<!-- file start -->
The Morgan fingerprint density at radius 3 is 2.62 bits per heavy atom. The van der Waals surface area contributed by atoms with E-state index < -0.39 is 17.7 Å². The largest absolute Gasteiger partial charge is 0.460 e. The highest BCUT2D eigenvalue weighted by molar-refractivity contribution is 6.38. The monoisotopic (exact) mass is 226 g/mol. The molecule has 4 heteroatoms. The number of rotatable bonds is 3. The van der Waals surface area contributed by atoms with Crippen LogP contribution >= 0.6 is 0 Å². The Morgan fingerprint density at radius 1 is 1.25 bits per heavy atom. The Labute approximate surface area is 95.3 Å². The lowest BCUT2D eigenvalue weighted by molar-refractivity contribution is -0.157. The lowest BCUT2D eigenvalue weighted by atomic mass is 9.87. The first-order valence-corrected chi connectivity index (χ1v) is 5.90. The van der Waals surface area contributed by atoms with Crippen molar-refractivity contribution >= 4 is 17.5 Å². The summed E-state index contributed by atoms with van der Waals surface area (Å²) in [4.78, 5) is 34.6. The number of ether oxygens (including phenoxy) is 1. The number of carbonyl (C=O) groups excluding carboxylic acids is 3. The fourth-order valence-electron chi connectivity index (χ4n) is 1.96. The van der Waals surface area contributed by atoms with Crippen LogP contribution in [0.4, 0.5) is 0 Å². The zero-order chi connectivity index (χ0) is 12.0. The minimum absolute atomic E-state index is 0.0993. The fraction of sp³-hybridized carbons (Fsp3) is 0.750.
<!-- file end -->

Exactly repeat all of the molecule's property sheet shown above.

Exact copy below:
The Morgan fingerprint density at radius 3 is 2.62 bits per heavy atom. The van der Waals surface area contributed by atoms with E-state index < -0.39 is 17.7 Å². The largest absolute Gasteiger partial charge is 0.460 e. The highest BCUT2D eigenvalue weighted by molar-refractivity contribution is 6.38. The monoisotopic (exact) mass is 226 g/mol. The molecule has 4 heteroatoms. The number of rotatable bonds is 3. The van der Waals surface area contributed by atoms with Crippen LogP contribution >= 0.6 is 0 Å². The Morgan fingerprint density at radius 1 is 1.25 bits per heavy atom. The Labute approximate surface area is 95.3 Å². The lowest BCUT2D eigenvalue weighted by molar-refractivity contribution is -0.157. The lowest BCUT2D eigenvalue weighted by atomic mass is 9.87. The first-order valence-corrected chi connectivity index (χ1v) is 5.90. The van der Waals surface area contributed by atoms with Crippen molar-refractivity contribution >= 4 is 17.5 Å². The summed E-state index contributed by atoms with van der Waals surface area (Å²) in [4.78, 5) is 34.6. The number of ether oxygens (including phenoxy) is 1. The number of carbonyl (C=O) groups excluding carboxylic acids is 3. The fourth-order valence-electron chi connectivity index (χ4n) is 1.96. The van der Waals surface area contributed by atoms with Crippen LogP contribution in [0.4, 0.5) is 0 Å². The zero-order chi connectivity index (χ0) is 12.0. The minimum absolute atomic E-state index is 0.0993. The fraction of sp³-hybridized carbons (Fsp3) is 0.750.